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In His Slipstream

Shortly after losing my son Laury at the age of 21, I decided to do something to honour his memory. Many of us do this, whether it’s a memorial garden, planting trees, holding a festival or setting up a charity or campaign organisation. It can be a way of trying to make something positive arise from the death of our precious child, or to keep their memory alive, or to give ourselves a sense of purpose in life. Of course, no matter how successful or fulfilling these projects are, I’m sure most of us would rather not be doing them, because the only reason we are is that the worst possible thing has happened.

My ‘positive thing’ has been to set up a bursary fund to enable young people aged 16-25 to experience sailing, and my reasons for doing so were all of the above – as well as the more concrete aim of helping enhance the mental wellbeing of struggling young people. It’s been in operation for just over a year, but even in these early days, I have found that the project brings me genuine joy, for example when I see the smiles on the faces of young people as they take to the waves, or when they tell me they have had a life-changing sailing experience. It is bringing meaning to and helping me value the life that I find myself having to live, rather than just waiting for it to end.

I needed to take it a step further though. Laury was always happiest when he was on the water, and had often said to me “mum, you should learn to sail”. I never seriously considered it because I was ‘too busy’, and found the prospect daunting. I love the sea, swimming in it, looking at it and even travelling by boat, but I knew sailing was complicated and would demand a lot of commitment – not to mention money! (Laury was lucky in that he grew up near the sea in Brittany and the local sailing club offered subsidies to local children which is how he found his passion.)

However, through the work that I had begun doing with Sail Boat Project (SBP) – one of our sailing partners – I suddenly had the opportunity to do just that. SBP runs trips across the channel and sailing in Brittany every summer, and one day my friend and Blue Spirit co-founder Nina (Laury’s godmother) half-jokingly asked the SBP people if we could take part on one of those trips. It seemed fitting because Laury was born and brought up in Brittany and learned to sail there – and is buried there. However, we had not expected the answer to be “yes”, due to our complete lack of experience!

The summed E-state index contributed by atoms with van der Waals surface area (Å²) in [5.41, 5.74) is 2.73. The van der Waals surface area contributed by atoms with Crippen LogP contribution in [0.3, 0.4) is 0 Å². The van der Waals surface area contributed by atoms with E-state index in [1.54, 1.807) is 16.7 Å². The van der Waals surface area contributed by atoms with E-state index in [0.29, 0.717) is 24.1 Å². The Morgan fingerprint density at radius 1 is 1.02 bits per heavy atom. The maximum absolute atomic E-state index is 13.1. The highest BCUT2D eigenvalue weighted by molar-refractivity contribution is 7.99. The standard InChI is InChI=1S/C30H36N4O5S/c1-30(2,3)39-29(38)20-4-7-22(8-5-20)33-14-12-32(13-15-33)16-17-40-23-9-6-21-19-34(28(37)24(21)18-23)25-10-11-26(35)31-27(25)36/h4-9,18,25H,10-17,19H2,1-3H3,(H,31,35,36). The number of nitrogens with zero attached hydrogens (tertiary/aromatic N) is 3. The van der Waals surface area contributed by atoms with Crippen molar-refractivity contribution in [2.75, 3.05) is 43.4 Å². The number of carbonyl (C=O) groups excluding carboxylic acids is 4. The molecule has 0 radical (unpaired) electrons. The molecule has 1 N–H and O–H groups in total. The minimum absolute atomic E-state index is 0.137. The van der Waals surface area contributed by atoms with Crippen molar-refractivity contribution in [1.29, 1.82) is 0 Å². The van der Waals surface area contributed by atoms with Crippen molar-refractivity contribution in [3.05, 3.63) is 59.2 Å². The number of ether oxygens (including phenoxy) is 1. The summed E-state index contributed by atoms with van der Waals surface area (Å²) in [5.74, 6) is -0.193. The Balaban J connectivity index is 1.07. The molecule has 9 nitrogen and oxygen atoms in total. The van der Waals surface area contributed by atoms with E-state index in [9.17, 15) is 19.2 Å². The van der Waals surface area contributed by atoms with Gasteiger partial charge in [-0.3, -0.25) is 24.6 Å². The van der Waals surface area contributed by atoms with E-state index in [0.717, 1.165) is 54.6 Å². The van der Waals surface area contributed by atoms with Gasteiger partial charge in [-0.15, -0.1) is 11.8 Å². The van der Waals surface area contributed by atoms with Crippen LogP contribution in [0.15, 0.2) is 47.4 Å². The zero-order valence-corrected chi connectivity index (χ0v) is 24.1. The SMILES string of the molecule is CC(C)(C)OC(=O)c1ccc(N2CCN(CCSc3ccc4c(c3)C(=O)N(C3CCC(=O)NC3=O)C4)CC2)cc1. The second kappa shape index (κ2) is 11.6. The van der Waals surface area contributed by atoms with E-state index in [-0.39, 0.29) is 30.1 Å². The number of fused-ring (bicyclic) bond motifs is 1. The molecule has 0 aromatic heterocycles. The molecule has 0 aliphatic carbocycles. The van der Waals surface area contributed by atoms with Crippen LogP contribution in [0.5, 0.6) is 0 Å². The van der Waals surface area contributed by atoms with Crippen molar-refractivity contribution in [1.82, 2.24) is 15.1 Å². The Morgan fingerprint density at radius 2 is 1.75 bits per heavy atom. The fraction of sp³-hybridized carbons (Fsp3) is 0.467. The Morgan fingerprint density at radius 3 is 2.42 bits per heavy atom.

In the end, Nina did not join the channel crossing itself, but we arranged for my family – Laury’s sister and two cousins, his mum and uncle, all completely novice sailors – to be crew on a channel crossing in August. And that’s how we found ourselves on Pelangi, owned and skippered by Dhara Thompson, founder of Sail Boat Project, on a windy day in early August, setting out from Chichester to the Isle of Wight on the first leg of our trip.

We were on the boat for 5 days, blessed with dry weather and mostly favourable winds. We had no disasters and no one fell out, either literally or figuratively. The sea was pretty rough on the first couple of days, however, and my nephew especially had difficulty finding his sea legs, but I am very proud of him that he stuck it out and chose not to abandon ship at the earliest opportunity!

The actual channel crossing happened on the second day, when we navigated from the Isle of Wight to Cherbourg. Normally Dhara would have sailed to Guernsey and then directly on to Brittany, but Brexit meant that those of us with British passports needed to get them stamped at one of the authorised ports; sailing along the coast in Brittany from a Breton port to our final destination would have been more complicated than our chosen route from Cherbourg.